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I have read some stuff about regularization but cannot understand it yet. It is said that smaller weights favor a prior information of weights being distributed around zero. But why it should be true? This prior by itself does not have anything to do with overfitting.

It is also said that regularization reduces (and controls) the network capacity and thus reduces the chance of overfitting. Yes by regularization we limit the network and it can not be matched exactly to the training signal. But then how it comes that such a limitation could improve generalization? I do not find a logical relation between these two points. A network that is weak in matching the training data is also probable (maybe to a more degree compared to a higher capacity network) to fail on non-seen data.

And when we limit the weights we work around zero, exactly in the linear region of sigmoid function. All of the claims about power of neural network comes from the activation function being nonlinear. If we are working on the linear region, where is that benefit?

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I see two points of confusion. First, to predict that poor training recovery means poor prediction assumes that the training set is a representative sample of the entire data space. In high dimensional data, this is often not the case. So relaxing fit to the training data tends improve fit to examples not included in the training. I meant representative of data space, not of the samples. Consider the case where you training set consists primarily of common cases, a few uncommon ones, and several missing cases. Then your model will only perform well on that small portion of the data space; it is over-fit. This is a result of the optimization process, which tries to match the exact data as closely as possible. Between weight sets that give similar predictions for the data, optimization will always favor weights that match the data best, even while others may give better prediction on new data. If your data set is very large and/or highly redundant, then regularization may not improve model accuracy and/or may not shrink the weights very much.

Second, while regularization does move all weights towards zero, it does so in competition with model accuracy. Therefore, at any point in the network, important features will not have their weights shrunk as much as unimportant ones. As long as some weights are still bounded away from zero, then the total activation will still be highly non-linear.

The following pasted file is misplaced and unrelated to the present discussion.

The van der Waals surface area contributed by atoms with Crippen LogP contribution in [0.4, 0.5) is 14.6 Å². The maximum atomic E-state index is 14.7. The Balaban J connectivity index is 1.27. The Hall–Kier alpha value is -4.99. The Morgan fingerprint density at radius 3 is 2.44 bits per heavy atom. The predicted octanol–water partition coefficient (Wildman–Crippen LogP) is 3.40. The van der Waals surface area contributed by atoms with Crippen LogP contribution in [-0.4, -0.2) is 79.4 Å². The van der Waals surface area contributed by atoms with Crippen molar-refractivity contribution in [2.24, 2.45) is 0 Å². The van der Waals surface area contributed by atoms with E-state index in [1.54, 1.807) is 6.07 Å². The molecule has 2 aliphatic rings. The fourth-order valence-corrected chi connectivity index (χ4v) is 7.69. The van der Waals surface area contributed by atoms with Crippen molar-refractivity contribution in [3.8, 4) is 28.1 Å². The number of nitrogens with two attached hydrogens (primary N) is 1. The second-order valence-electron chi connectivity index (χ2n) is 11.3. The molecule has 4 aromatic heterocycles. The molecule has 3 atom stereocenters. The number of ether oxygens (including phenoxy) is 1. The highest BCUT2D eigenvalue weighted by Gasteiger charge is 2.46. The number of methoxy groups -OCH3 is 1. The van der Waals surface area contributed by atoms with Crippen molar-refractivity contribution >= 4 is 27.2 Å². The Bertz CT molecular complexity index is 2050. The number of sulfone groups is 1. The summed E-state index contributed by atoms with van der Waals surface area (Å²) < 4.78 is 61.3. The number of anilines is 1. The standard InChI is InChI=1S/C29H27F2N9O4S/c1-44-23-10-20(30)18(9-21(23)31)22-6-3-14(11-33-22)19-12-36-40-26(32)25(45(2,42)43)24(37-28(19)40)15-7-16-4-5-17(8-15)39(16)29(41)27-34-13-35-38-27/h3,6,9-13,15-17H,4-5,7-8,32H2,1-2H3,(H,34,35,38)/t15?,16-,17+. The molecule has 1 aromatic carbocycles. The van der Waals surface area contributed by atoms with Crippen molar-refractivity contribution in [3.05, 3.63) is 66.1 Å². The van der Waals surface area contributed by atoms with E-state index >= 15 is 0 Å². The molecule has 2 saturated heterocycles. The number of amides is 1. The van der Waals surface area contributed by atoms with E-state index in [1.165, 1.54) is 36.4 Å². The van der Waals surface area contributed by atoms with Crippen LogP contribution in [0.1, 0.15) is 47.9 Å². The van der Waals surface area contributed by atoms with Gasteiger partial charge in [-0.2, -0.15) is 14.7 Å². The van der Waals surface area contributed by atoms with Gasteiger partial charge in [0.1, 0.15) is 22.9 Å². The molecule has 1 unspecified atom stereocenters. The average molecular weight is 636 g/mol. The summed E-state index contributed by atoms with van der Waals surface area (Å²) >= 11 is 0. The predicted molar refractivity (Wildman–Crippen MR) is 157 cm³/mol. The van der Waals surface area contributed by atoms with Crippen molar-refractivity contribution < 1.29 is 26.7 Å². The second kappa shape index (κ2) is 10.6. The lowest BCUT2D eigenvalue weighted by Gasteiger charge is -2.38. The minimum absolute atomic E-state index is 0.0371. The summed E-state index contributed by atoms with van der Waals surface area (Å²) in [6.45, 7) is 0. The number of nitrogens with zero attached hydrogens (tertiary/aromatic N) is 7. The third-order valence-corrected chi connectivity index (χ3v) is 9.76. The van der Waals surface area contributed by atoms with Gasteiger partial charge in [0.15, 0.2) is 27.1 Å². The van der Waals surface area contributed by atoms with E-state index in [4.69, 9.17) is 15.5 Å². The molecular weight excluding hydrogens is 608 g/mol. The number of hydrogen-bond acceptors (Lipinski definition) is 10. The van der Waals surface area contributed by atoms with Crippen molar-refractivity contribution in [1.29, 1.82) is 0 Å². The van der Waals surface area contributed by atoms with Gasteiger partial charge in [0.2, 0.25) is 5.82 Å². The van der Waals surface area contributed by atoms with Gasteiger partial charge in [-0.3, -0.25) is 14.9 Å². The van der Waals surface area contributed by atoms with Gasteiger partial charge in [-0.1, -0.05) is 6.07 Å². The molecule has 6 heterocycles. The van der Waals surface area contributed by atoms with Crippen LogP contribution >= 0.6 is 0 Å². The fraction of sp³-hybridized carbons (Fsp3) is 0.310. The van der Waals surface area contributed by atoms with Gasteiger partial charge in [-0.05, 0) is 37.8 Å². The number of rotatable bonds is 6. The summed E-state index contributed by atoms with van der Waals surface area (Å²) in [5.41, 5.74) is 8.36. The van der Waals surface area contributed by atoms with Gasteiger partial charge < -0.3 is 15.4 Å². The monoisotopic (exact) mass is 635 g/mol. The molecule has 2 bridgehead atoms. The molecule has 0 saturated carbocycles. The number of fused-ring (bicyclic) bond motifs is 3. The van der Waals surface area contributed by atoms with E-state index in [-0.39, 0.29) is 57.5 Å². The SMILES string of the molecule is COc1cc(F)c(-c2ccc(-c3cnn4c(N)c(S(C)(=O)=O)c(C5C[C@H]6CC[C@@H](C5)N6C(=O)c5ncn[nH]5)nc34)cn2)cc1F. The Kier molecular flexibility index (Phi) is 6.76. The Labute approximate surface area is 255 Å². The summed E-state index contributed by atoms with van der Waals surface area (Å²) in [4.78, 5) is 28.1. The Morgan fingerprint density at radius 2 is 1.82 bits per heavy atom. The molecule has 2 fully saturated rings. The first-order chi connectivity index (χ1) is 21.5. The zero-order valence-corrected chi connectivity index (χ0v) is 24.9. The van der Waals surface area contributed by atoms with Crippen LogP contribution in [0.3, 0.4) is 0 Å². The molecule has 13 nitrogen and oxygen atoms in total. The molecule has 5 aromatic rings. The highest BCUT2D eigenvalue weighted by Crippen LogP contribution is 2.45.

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  • $\begingroup$ Many thanks for reply. The training sets are basically assumed to be kind of representative. If not why we do the training at all? And if as you said, we "relax fit to training data" why it should lead to "improving fitting to unseen data"? I cannot find a logical relation between these two things. And so do you agree that if the training dataset is representative, regularization will be harmful? $\endgroup$ – Shahriar49 Apr 8 '18 at 17:37
  • $\begingroup$ I think I understand your second paragraph and it means that magically by the nature of neural networks it can determine which weights to keep high while shrinking others to zero. This will be a nonlinear relation if we use sigmoid, which will saturate. But then comes my next confusion. Saturation of sigmoid (which is exactly the reason for nonlinearity) is highly condemned and ReLU is advised instead, which is completely linear in positive portion. Doesn't it matter if all positive activations are exactly linear? Just the negative activations are bad and should be removed? It is confusing. $\endgroup$ – Shahriar49 Apr 8 '18 at 17:39
  • $\begingroup$ I added to my answer to reflect your first question. Saturation is less a product of the non-linearity of the sigmoid but it's horizontal assumptotes. While ReLU lacks asymptotes, it is still non-linear and that non-linearity allows the network to learn non-linear functions. The lack of saturation and the simplicity of the function make it a great choice for deep networks, but sigmoidal functions are still useful when bounded activations are required, such as in LSTM NNs that can be used for natural language processing. $\endgroup$ – deasmhumnha Apr 9 '18 at 8:45
  • $\begingroup$ Thanks again. For the first point, I understand that optimization tries to match the model to training data, but it is still unanswered that why relaxing this match will give a better match to unseen data. Unseen data has not been seen, we and our model do not know anything about them. How can we expect that all of the sudden magically the network perform better on all unknown things? It may be the case randomly, but we can not say it in general. And if training data are misleading, why to use them at all? A model based on nothing may generalize (by chance) very well. $\endgroup$ – Shahriar49 Apr 10 '18 at 13:25
  • $\begingroup$ And for ReLU, it is actually nonlinear just at one point, zero. I think of nonlinearity as something like saturation or exponential, not two straight lines that just break apart at one point. It is like we are doing nothing (passing without change) for all positive and zeroing for negative values. It is just filtering negative values. Is this really a nonlinear curve compared to sigmoid? And could you please tell me more how we may not need bounded activations? If unbounded, adding layers may result in exploding and saturation is a very logical and natural choice everywhere. $\endgroup$ – Shahriar49 Apr 10 '18 at 13:36

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